Wednesday, March 07, 2007
Law students finding that digital reputations can follow them
It seems that half of the postings on this particular blog have dealt with employers and the “Myspace problem”, but a story by Ellen Nakashima and Meg Smith in The Washington Post today, March 7, 2007, p. A1 is one of the most disturbing of all. The story is titled “Harsh Words Die Hard on the Web: Law Students Feel Lasting Effects of Anonymous Attacks,” at this link.
Of particular concern was the story of some female law students who could not find employment, and the students’ belief that employers may have found negative materials about them on chat boards, one in particular being AutoAdmit, which is run by Jarret Cohen. The news story identifies him as an insurance agent, so I am surprised that he can run this site without a conflict of interest with his company, unless he is totally independent, as some agents are. (When I interviewed New York Life in June 2005, I was told that new agents could have “no outside income” – not even ads from a website – and stopped the interviews immediately. I presume that the insurance company would have objected to the attention I could draw to myself even if there were no ads. See the update below.)
A cursory look shows that most of the site has reasonably valuable material, and probably only a little of it is derogatory about anyone. There does seem to have occurred one “contest” among certain students that was sexually oriented and probably not appropriate public behavior among law students. Cohen has streadfastly refused to censor material on principled grounds. There would be a legal question as to whether Cohen has any legal exposure for what the content of posters, under the Section 230 rule (which says that me may not have any), and you can read about this at EFF here. (See update below.)
Individual posters could be liable for libel if their defamatory content were actually untrue, and anonymity does not protect them from liability; their identities can be subpoenaed in some cases.
But the legal questions, as noted before, pale in comparison to the practical business and ethical questions. When a few companies created social networking sites about three years go, their youthful managements probably did not envision a world where employers would feel compelled to bottom feed on the sites for due diligence on hires.
Of particular concern is searching the web for comments about an applicant made by another party. Employers should know that much of that kind of material, especially on message boards and chat logs, is unreliable. Do they consider it a test of an applicant if they can “manage” their reputations online, or mediate what other people say about them in public? That is exactly what some new companies like Reputation Defender purport to do, as discussed in this November 30 blog entry.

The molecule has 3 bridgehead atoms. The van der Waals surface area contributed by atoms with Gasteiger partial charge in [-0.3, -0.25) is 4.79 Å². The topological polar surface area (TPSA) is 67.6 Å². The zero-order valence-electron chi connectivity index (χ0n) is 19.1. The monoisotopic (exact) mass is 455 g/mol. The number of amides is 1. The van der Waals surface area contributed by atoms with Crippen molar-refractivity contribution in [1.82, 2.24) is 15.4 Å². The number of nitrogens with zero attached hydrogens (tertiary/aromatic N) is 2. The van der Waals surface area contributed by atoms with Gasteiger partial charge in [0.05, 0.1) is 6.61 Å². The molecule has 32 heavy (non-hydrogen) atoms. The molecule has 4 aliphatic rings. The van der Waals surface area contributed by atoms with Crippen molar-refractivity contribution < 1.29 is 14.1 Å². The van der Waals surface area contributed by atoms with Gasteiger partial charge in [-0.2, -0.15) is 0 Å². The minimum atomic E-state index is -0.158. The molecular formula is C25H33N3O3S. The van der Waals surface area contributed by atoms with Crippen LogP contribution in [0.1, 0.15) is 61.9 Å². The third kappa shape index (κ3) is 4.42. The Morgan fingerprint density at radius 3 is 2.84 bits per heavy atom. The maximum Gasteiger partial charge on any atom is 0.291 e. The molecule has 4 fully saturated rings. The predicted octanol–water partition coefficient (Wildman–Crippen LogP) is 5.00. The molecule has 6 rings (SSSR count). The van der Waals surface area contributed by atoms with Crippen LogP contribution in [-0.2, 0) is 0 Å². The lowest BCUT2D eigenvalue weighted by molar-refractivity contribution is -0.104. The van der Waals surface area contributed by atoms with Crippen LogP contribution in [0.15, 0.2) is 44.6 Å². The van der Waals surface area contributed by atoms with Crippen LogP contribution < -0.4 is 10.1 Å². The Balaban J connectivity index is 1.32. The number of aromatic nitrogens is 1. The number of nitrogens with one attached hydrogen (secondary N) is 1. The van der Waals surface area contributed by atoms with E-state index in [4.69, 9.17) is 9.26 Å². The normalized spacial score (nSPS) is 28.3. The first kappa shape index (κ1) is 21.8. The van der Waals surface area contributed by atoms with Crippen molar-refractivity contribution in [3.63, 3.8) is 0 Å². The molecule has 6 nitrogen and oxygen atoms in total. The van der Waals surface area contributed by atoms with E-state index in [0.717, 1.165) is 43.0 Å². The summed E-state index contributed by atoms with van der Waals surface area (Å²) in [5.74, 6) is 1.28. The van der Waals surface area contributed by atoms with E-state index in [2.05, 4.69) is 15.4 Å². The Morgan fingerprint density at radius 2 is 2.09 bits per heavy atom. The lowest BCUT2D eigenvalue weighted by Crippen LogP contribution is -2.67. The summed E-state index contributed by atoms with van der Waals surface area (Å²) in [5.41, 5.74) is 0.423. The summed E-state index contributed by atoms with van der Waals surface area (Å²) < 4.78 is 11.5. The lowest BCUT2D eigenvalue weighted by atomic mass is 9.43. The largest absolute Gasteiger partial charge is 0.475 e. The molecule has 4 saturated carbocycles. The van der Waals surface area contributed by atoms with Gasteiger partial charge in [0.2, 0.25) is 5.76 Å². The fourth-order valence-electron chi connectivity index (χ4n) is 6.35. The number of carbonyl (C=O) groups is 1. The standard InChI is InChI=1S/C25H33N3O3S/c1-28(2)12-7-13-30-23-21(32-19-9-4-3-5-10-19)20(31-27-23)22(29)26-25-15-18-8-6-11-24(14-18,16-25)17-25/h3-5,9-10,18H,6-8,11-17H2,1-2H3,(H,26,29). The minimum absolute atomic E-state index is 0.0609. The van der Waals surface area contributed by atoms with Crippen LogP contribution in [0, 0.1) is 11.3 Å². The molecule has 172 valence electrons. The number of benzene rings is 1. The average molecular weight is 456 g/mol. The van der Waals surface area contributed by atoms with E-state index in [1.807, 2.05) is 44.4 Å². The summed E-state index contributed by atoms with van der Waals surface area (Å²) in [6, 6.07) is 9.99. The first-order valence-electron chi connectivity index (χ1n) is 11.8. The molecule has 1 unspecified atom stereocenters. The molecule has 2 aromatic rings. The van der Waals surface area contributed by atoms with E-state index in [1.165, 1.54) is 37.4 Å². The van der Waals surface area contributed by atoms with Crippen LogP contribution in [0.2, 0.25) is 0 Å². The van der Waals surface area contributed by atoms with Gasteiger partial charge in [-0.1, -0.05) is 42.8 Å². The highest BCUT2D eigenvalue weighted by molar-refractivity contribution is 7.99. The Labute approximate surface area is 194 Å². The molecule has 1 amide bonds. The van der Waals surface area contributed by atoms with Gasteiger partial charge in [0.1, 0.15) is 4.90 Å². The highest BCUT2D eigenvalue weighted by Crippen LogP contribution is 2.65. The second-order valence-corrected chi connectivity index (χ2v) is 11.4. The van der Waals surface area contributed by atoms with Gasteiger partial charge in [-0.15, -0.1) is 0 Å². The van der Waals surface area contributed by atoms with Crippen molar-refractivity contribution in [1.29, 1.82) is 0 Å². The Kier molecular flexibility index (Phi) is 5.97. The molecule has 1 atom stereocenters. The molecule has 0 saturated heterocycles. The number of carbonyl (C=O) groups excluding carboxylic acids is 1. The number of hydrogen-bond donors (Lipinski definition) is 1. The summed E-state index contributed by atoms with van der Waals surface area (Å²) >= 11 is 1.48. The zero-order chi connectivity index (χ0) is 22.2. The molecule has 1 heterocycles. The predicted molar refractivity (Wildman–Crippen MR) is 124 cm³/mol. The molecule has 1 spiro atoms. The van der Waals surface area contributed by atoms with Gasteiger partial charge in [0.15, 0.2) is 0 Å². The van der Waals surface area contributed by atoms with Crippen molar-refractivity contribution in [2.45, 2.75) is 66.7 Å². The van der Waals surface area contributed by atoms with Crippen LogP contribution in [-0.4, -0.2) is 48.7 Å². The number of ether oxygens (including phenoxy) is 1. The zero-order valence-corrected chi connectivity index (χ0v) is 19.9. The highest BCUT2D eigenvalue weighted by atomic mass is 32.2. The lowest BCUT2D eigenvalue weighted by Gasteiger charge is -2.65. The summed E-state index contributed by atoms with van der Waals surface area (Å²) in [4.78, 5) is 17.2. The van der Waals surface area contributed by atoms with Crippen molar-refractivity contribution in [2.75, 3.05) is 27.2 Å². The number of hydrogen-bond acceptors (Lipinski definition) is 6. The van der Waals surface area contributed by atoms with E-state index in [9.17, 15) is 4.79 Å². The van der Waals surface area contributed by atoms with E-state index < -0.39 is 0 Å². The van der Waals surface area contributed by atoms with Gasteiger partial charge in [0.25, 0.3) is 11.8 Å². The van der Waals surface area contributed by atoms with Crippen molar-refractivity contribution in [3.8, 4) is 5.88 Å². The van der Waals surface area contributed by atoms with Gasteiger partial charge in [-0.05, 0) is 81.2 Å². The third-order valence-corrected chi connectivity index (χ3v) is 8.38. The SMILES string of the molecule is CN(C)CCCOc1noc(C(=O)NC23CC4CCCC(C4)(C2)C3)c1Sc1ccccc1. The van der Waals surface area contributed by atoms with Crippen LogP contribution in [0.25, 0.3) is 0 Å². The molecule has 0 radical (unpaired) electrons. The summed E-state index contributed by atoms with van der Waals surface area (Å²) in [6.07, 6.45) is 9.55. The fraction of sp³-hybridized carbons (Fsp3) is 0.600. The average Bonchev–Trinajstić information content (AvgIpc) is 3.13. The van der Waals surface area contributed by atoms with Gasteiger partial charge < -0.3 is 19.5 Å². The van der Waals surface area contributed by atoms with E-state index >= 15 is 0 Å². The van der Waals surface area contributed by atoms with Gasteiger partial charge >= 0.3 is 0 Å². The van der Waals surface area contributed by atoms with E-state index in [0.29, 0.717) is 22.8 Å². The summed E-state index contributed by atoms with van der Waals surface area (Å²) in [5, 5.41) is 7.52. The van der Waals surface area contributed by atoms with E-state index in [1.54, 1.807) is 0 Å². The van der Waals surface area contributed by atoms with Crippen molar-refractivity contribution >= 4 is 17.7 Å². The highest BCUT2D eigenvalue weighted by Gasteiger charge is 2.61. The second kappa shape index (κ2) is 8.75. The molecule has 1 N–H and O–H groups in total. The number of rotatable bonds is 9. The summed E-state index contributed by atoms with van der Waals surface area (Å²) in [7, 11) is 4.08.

An older concern (old hat by now, since widespread media reports starting around the end of 2005) is the concern from employers that applicants may deliberately disparage themselves on their own profiles and blogs in order to make what they consider valuable social arguments or protests (as against underage drinking or controlled substance laws, for example) through parody. This practice (“dreamcatching”) is coming to be seen as a no-no in the human resources world (including school systems) because of the potential legal liability it could create for employers.
The world of conventional employment, however, it itself being exposed in all of its ethical weaknesses by this whole issue of employee web exposure through search engines. I spent my career as an individual contributor in information technology, and my reputation in the outside world meant relatively little (as long as I did nothing wrong at work). Individual contributor jobs that appeal to introvert nerds have tended to go overseas, although now they may be coming back. Many people, however, make a living by selling to the outside world, or by getting paid to represent someone else’s point of view, rather than their own. This must be true of a lot of lawyers, especially trial lawyers. So many employers naturally fear that a person’s public “reputation” (or association with controversy in any area) can affect their ability to get business. So employers may even want their associates to turn over the management of their online reputation to “professionals,” (like ziggs.com) a concept that I discussed in this post.